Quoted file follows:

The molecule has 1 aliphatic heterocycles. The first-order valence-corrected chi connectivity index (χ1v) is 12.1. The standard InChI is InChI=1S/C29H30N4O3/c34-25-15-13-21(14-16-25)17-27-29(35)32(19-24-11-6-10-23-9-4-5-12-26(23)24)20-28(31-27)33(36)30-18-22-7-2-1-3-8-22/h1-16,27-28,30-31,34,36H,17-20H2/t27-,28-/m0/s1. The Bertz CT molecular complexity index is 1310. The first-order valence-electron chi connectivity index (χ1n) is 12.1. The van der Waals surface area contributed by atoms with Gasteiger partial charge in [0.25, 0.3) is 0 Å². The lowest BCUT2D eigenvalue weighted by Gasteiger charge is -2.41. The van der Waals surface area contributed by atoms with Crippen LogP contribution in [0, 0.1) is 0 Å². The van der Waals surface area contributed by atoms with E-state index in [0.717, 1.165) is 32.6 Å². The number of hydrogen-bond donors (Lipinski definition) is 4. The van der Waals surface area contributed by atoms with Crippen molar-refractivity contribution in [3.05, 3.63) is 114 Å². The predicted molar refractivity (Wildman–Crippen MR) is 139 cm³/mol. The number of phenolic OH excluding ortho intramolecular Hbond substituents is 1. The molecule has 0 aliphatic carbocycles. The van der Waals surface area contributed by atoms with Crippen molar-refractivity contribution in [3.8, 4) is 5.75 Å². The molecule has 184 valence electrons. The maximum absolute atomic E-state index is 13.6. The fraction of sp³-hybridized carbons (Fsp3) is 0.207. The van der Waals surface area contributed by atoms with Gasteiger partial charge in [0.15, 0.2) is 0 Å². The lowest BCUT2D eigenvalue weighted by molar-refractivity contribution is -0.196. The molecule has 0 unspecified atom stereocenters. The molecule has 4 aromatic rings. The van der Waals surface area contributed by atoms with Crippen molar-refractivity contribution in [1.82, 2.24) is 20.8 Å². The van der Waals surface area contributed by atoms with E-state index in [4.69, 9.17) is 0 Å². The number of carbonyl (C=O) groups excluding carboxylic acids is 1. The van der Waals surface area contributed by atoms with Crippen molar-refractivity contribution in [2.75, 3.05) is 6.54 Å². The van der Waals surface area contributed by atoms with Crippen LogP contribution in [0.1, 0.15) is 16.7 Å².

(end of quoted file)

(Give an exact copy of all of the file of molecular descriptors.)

The molecule has 1 aliphatic heterocycles. The first-order valence-corrected chi connectivity index (χ1v) is 12.1. The standard InChI is InChI=1S/C29H30N4O3/c34-25-15-13-21(14-16-25)17-27-29(35)32(19-24-11-6-10-23-9-4-5-12-26(23)24)20-28(31-27)33(36)30-18-22-7-2-1-3-8-22/h1-16,27-28,30-31,34,36H,17-20H2/t27-,28-/m0/s1. The Bertz CT molecular complexity index is 1310. The first-order valence-electron chi connectivity index (χ1n) is 12.1. The van der Waals surface area contributed by atoms with Gasteiger partial charge in [0.25, 0.3) is 0 Å². The lowest BCUT2D eigenvalue weighted by Gasteiger charge is -2.41. The van der Waals surface area contributed by atoms with Crippen LogP contribution in [0, 0.1) is 0 Å². The van der Waals surface area contributed by atoms with E-state index in [0.717, 1.165) is 32.6 Å². The number of hydrogen-bond donors (Lipinski definition) is 4. The van der Waals surface area contributed by atoms with Crippen molar-refractivity contribution in [3.05, 3.63) is 114 Å². The predicted molar refractivity (Wildman–Crippen MR) is 139 cm³/mol. The number of phenolic OH excluding ortho intramolecular Hbond substituents is 1. The molecule has 0 aliphatic carbocycles. The van der Waals surface area contributed by atoms with Crippen molar-refractivity contribution in [3.8, 4) is 5.75 Å². The molecule has 184 valence electrons. The maximum absolute atomic E-state index is 13.6. The fraction of sp³-hybridized carbons (Fsp3) is 0.207. The van der Waals surface area contributed by atoms with Gasteiger partial charge in [0.15, 0.2) is 0 Å². The lowest BCUT2D eigenvalue weighted by molar-refractivity contribution is -0.196. The molecule has 0 unspecified atom stereocenters. The molecule has 4 aromatic rings. The van der Waals surface area contributed by atoms with Crippen molar-refractivity contribution in [1.82, 2.24) is 20.8 Å². The van der Waals surface area contributed by atoms with E-state index in [4.69, 9.17) is 0 Å². The number of carbonyl (C=O) groups excluding carboxylic acids is 1. The van der Waals surface area contributed by atoms with Crippen molar-refractivity contribution in [2.75, 3.05) is 6.54 Å². The van der Waals surface area contributed by atoms with Crippen LogP contribution in [0.1, 0.15) is 16.7 Å².